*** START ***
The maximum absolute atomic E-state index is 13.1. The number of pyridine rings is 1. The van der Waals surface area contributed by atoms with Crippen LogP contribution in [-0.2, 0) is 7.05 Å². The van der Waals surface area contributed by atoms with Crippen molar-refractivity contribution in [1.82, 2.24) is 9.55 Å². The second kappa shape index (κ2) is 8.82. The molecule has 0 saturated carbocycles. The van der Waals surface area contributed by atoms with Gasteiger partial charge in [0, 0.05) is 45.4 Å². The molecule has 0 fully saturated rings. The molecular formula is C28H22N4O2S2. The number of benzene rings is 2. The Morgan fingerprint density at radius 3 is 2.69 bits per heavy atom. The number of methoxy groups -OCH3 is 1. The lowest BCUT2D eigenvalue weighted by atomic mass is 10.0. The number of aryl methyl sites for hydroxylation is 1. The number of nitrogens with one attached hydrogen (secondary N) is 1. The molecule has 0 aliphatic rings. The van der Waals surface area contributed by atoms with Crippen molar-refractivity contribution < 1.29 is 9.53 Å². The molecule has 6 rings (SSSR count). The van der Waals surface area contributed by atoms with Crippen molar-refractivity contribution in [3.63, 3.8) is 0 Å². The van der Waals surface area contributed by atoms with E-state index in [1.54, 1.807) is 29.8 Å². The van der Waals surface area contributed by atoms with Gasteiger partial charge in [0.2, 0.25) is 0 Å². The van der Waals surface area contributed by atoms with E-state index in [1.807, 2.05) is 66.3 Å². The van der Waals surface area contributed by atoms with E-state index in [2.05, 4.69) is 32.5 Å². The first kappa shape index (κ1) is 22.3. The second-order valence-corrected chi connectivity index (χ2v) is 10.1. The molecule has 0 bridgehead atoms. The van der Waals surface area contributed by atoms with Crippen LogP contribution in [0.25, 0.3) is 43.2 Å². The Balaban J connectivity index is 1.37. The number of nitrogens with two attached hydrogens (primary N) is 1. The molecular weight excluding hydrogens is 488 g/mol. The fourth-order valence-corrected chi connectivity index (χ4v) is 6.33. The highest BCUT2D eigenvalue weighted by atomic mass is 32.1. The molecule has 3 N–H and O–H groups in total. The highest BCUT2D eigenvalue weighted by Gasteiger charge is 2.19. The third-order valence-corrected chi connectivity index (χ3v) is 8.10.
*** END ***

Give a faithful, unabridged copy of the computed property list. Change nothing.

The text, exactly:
The maximum absolute atomic E-state index is 13.1. The number of pyridine rings is 1. The van der Waals surface area contributed by atoms with Crippen LogP contribution in [-0.2, 0) is 7.05 Å². The van der Waals surface area contributed by atoms with Crippen molar-refractivity contribution in [1.82, 2.24) is 9.55 Å². The second kappa shape index (κ2) is 8.82. The molecule has 0 saturated carbocycles. The van der Waals surface area contributed by atoms with Gasteiger partial charge in [0, 0.05) is 45.4 Å². The molecule has 0 fully saturated rings. The molecular formula is C28H22N4O2S2. The number of benzene rings is 2. The Morgan fingerprint density at radius 3 is 2.69 bits per heavy atom. The number of methoxy groups -OCH3 is 1. The lowest BCUT2D eigenvalue weighted by atomic mass is 10.0. The number of aryl methyl sites for hydroxylation is 1. The number of nitrogens with one attached hydrogen (secondary N) is 1. The molecule has 0 aliphatic rings. The van der Waals surface area contributed by atoms with Crippen molar-refractivity contribution < 1.29 is 9.53 Å². The molecule has 6 rings (SSSR count). The van der Waals surface area contributed by atoms with Crippen molar-refractivity contribution in [3.63, 3.8) is 0 Å². The van der Waals surface area contributed by atoms with E-state index in [1.54, 1.807) is 29.8 Å². The van der Waals surface area contributed by atoms with Gasteiger partial charge in [0.2, 0.25) is 0 Å². The van der Waals surface area contributed by atoms with E-state index in [1.807, 2.05) is 66.3 Å². The van der Waals surface area contributed by atoms with E-state index in [2.05, 4.69) is 32.5 Å². The first kappa shape index (κ1) is 22.3. The second-order valence-corrected chi connectivity index (χ2v) is 10.1. The molecule has 0 bridgehead atoms. The van der Waals surface area contributed by atoms with Crippen LogP contribution in [0.25, 0.3) is 43.2 Å². The Balaban J connectivity index is 1.37. The number of nitrogens with two attached hydrogens (primary N) is 1. The molecular weight excluding hydrogens is 488 g/mol. The fourth-order valence-corrected chi connectivity index (χ4v) is 6.33. The highest BCUT2D eigenvalue weighted by atomic mass is 32.1. The molecule has 3 N–H and O–H groups in total. The highest BCUT2D eigenvalue weighted by Gasteiger charge is 2.19. The third-order valence-corrected chi connectivity index (χ3v) is 8.10.